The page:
Research House History through Mechanic’s Liens

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Mechanic’s liens can be a useful tool in researching the history of your house. What is a mechanic’s lien? It is a security interest in the title of a piece of property for the benefit of those who have supplied labor or materials that improve the property. Mechanic’s liens have been in existence in the United States since the 1700s, offering protection to contractors and subcontractors in the event of non-payment on services or materials rendered. If your previous property owners owed money due to work performed on the land or building, then a mechanic’s lien may have been filed.

Where can you find out about mechanic’s liens? Start with an Internet search of mechanic’s lien records along with the name of the city the property is located in. For example, a search of “mechanics lien records st. louis” resulted in the information that local lien records are at the Recorder of Deeds office, and also that the Missouri Digital Heritage Initiative has digitized liens filed in the St. Louis court system from April 24, 1824 to December 31, 1875. Perhaps your city or state also has records available online.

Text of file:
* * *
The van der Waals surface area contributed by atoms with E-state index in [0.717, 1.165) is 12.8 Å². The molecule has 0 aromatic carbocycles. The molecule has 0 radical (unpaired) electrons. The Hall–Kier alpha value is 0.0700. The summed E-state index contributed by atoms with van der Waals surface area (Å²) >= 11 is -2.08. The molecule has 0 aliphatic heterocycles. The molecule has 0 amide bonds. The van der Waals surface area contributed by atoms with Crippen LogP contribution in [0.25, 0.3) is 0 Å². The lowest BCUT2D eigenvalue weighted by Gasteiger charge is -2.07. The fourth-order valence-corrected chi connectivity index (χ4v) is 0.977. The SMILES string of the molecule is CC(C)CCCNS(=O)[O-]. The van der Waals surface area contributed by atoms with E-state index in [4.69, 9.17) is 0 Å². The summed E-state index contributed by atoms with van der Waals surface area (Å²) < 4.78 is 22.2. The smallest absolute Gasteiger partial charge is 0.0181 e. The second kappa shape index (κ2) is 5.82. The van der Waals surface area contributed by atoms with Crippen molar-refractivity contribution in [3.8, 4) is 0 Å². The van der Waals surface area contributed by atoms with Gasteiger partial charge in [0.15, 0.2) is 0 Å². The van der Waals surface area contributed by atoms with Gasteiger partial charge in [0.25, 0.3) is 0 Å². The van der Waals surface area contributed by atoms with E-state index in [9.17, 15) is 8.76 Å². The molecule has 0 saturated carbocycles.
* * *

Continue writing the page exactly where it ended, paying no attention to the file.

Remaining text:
What might you find in a mechanic’s lien? The petition for lien may include the statement of the lien, a description of the property, the account of work done, and the affidavit of the plaintiff (the person filing the lien). You should also see a notification to the owner and an account statement listing the materials and/or labor provided. So the lien may not only give you the name of a previous homeowner, but also a description of work that was being done on the house or building. It is worth doing a search to see if you can find a mechanic’s lien on your property.

What if Your House History Appeared on the House?

The house build by my Schwein ancestors in Steinweiler, Germany.

Schwein house